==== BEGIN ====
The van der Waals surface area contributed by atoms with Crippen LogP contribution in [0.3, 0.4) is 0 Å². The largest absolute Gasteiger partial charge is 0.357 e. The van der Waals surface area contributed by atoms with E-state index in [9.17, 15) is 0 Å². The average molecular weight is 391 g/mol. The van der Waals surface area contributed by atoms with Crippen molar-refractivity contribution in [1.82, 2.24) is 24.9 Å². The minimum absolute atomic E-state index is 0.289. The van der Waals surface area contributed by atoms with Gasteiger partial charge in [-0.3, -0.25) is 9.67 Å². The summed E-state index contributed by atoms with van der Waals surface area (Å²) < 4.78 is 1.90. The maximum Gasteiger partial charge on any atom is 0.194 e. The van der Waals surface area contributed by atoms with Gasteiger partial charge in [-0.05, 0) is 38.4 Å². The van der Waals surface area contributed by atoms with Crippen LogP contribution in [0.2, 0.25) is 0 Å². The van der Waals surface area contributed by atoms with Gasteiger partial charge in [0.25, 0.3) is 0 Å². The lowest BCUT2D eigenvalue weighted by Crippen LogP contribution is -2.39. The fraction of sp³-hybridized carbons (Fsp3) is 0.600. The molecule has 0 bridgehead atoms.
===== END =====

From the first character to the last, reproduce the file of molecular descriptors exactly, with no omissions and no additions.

The van der Waals surface area contributed by atoms with Crippen LogP contribution in [0.3, 0.4) is 0 Å². The largest absolute Gasteiger partial charge is 0.357 e. The van der Waals surface area contributed by atoms with E-state index in [9.17, 15) is 0 Å². The average molecular weight is 391 g/mol. The van der Waals surface area contributed by atoms with Crippen molar-refractivity contribution in [1.82, 2.24) is 24.9 Å². The minimum absolute atomic E-state index is 0.289. The van der Waals surface area contributed by atoms with Gasteiger partial charge in [-0.3, -0.25) is 9.67 Å². The summed E-state index contributed by atoms with van der Waals surface area (Å²) < 4.78 is 1.90. The maximum Gasteiger partial charge on any atom is 0.194 e. The van der Waals surface area contributed by atoms with Gasteiger partial charge in [-0.05, 0) is 38.4 Å². The van der Waals surface area contributed by atoms with Crippen LogP contribution in [0.2, 0.25) is 0 Å². The van der Waals surface area contributed by atoms with Gasteiger partial charge in [0.25, 0.3) is 0 Å². The lowest BCUT2D eigenvalue weighted by Crippen LogP contribution is -2.39. The fraction of sp³-hybridized carbons (Fsp3) is 0.600. The molecule has 0 bridgehead atoms.